The Dragonfly Mercury Project (DMP) engages citizen scientists in collection of dragonfly larvae for mercury analysis in national parks, allowing for national-scale assessment of this neurotoxic pollutant. DMP goals for citizen scientist engagement are to (1) provide opportunity for biodiversity discovery; (2) connect people to parks; and (3) provide a vehicle for mercury education and outreach. Over 90 parks and 3,000 citizen scientists have participated in the project. Here we summarize information about citizen groups who participated in 2014–2016. High school students (20%), interns and youth groups (24%), and local community groups (15%) comprised the majority of participants. Park liaisons reported that the project achieved internal and external communication that otherwise would not have occurred. Opportunities for improvement included further curriculum and workforce development. Ultimately, citizen scientists gained new perspectives and practiced civic skills while project scientists and resource managers gained data and insights on mercury in foodwebs.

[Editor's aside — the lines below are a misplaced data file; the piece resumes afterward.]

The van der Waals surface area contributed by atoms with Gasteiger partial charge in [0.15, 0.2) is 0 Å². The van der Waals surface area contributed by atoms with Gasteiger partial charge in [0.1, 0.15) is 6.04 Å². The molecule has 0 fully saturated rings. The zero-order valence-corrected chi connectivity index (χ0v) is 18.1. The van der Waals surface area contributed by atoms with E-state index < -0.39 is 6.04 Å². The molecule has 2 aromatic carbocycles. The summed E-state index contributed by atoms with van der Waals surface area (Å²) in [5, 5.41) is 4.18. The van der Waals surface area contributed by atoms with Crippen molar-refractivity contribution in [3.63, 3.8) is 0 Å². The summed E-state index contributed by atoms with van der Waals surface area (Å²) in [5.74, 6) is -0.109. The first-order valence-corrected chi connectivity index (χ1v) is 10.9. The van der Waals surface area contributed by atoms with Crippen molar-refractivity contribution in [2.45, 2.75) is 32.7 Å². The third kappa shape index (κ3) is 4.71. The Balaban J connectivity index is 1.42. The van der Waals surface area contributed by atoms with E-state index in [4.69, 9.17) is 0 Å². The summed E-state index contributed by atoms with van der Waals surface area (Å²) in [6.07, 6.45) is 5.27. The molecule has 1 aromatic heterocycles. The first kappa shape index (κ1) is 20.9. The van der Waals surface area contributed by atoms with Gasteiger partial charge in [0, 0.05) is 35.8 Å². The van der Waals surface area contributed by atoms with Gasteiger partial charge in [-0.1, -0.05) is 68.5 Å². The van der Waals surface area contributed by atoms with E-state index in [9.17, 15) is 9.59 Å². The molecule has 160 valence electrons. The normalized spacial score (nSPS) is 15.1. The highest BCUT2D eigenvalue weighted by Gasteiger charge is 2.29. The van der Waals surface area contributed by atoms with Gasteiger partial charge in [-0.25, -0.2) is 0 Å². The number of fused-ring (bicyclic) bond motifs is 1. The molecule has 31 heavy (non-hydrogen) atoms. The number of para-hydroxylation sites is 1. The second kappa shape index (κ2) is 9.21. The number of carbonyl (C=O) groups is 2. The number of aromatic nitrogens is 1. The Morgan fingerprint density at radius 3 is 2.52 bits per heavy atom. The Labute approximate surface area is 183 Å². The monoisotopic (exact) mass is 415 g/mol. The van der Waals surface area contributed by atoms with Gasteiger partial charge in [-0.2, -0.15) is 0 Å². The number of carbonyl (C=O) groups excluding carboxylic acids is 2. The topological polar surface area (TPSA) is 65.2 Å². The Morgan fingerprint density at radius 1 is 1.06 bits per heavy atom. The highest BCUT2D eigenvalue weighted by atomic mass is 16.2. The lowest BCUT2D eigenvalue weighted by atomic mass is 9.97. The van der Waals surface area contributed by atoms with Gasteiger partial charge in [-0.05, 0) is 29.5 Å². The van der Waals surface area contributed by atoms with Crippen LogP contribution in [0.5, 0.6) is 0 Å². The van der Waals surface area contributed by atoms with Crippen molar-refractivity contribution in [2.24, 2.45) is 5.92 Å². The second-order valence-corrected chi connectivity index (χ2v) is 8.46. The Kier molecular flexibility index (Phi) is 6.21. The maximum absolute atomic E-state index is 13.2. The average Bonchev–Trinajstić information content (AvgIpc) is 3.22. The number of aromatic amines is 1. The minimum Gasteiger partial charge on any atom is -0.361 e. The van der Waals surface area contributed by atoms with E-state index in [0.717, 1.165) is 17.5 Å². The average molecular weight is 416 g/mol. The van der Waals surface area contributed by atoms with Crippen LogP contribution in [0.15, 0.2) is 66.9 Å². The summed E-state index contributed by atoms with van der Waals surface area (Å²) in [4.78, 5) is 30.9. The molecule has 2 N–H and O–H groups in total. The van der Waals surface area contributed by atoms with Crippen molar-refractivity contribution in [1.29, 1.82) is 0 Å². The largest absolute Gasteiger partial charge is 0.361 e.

Flanagan Pritz, Colleen, and Sarah J. Nelson. "Collecting Data on Charismatic Mini-Fauna: Public Participation and the Dragonfly Mercury Project." Maine Policy Review 26.2 (2017) : 50 -54, https://digitalcommons.library.umaine.edu/mpr/vol26/iss2/9.